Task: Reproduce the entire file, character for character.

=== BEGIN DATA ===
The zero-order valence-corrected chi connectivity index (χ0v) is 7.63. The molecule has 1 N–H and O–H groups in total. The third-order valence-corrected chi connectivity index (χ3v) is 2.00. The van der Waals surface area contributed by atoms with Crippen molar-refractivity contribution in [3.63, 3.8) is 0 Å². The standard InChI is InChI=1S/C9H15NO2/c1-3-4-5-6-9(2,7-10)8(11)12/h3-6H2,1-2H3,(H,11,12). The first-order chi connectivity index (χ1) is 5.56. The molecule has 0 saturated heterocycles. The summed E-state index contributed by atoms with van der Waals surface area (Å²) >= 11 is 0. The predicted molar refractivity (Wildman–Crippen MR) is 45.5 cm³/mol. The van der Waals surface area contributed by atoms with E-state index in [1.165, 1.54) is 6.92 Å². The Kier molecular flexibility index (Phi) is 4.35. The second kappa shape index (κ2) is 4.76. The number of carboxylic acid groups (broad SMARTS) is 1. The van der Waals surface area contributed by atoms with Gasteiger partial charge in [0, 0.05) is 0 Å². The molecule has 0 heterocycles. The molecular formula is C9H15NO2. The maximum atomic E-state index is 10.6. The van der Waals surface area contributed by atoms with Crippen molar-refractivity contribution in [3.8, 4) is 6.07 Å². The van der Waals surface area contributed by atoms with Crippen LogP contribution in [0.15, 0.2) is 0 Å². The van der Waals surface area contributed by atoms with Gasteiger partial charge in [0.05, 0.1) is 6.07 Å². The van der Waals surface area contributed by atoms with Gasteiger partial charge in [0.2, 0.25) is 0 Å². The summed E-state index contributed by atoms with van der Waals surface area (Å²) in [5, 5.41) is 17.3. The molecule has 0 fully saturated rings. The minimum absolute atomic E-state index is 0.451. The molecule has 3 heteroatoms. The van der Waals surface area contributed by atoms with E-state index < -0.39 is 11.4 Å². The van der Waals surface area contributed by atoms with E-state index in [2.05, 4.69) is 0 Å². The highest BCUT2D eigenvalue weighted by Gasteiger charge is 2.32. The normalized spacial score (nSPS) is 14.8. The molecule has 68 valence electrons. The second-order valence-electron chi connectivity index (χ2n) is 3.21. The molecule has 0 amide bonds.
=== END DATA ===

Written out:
The zero-order valence-corrected chi connectivity index (χ0v) is 7.63. The molecule has 1 N–H and O–H groups in total. The third-order valence-corrected chi connectivity index (χ3v) is 2.00. The van der Waals surface area contributed by atoms with Crippen molar-refractivity contribution in [3.63, 3.8) is 0 Å². The standard InChI is InChI=1S/C9H15NO2/c1-3-4-5-6-9(2,7-10)8(11)12/h3-6H2,1-2H3,(H,11,12). The first-order chi connectivity index (χ1) is 5.56. The molecule has 0 saturated heterocycles. The summed E-state index contributed by atoms with van der Waals surface area (Å²) >= 11 is 0. The predicted molar refractivity (Wildman–Crippen MR) is 45.5 cm³/mol. The van der Waals surface area contributed by atoms with E-state index in [1.165, 1.54) is 6.92 Å². The Kier molecular flexibility index (Phi) is 4.35. The second kappa shape index (κ2) is 4.76. The number of carboxylic acid groups (broad SMARTS) is 1. The van der Waals surface area contributed by atoms with Gasteiger partial charge in [0, 0.05) is 0 Å². The molecule has 0 heterocycles. The molecular formula is C9H15NO2. The maximum atomic E-state index is 10.6. The van der Waals surface area contributed by atoms with Crippen molar-refractivity contribution in [3.8, 4) is 6.07 Å². The van der Waals surface area contributed by atoms with Crippen LogP contribution in [0.15, 0.2) is 0 Å². The van der Waals surface area contributed by atoms with Gasteiger partial charge in [0.05, 0.1) is 6.07 Å². The van der Waals surface area contributed by atoms with Gasteiger partial charge in [0.2, 0.25) is 0 Å². The summed E-state index contributed by atoms with van der Waals surface area (Å²) in [5, 5.41) is 17.3. The molecule has 0 fully saturated rings. The minimum absolute atomic E-state index is 0.451. The molecule has 3 heteroatoms. The van der Waals surface area contributed by atoms with E-state index < -0.39 is 11.4 Å². The van der Waals surface area contributed by atoms with E-state index in [2.05, 4.69) is 0 Å². The highest BCUT2D eigenvalue weighted by Gasteiger charge is 2.32. The normalized spacial score (nSPS) is 14.8. The molecule has 68 valence electrons. The second-order valence-electron chi connectivity index (χ2n) is 3.21. The molecule has 0 amide bonds.